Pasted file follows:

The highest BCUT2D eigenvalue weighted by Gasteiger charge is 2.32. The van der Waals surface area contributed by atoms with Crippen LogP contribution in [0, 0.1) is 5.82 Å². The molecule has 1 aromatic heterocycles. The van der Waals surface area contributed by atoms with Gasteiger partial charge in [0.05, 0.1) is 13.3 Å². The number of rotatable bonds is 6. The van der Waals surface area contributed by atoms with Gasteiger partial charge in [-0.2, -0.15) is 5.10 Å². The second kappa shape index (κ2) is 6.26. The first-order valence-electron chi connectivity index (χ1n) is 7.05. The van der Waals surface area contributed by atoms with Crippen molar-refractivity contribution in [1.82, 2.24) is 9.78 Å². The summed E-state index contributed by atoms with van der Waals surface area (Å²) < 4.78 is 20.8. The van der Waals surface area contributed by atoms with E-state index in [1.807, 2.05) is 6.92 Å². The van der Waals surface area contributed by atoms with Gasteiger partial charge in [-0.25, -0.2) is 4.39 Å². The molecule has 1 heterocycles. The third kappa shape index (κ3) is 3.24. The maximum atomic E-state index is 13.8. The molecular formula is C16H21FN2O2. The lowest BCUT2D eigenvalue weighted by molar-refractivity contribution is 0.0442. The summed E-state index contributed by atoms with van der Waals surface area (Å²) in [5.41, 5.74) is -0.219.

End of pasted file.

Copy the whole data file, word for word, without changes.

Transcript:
The highest BCUT2D eigenvalue weighted by Gasteiger charge is 2.32. The van der Waals surface area contributed by atoms with Crippen LogP contribution in [0, 0.1) is 5.82 Å². The molecule has 1 aromatic heterocycles. The van der Waals surface area contributed by atoms with Gasteiger partial charge in [0.05, 0.1) is 13.3 Å². The number of rotatable bonds is 6. The van der Waals surface area contributed by atoms with Gasteiger partial charge in [-0.2, -0.15) is 5.10 Å². The second kappa shape index (κ2) is 6.26. The first-order valence-electron chi connectivity index (χ1n) is 7.05. The van der Waals surface area contributed by atoms with Crippen molar-refractivity contribution in [1.82, 2.24) is 9.78 Å². The summed E-state index contributed by atoms with van der Waals surface area (Å²) < 4.78 is 20.8. The van der Waals surface area contributed by atoms with E-state index in [1.807, 2.05) is 6.92 Å². The van der Waals surface area contributed by atoms with Gasteiger partial charge in [-0.25, -0.2) is 4.39 Å². The molecule has 1 heterocycles. The third kappa shape index (κ3) is 3.24. The maximum atomic E-state index is 13.8. The molecular formula is C16H21FN2O2. The lowest BCUT2D eigenvalue weighted by molar-refractivity contribution is 0.0442. The summed E-state index contributed by atoms with van der Waals surface area (Å²) in [5.41, 5.74) is -0.219.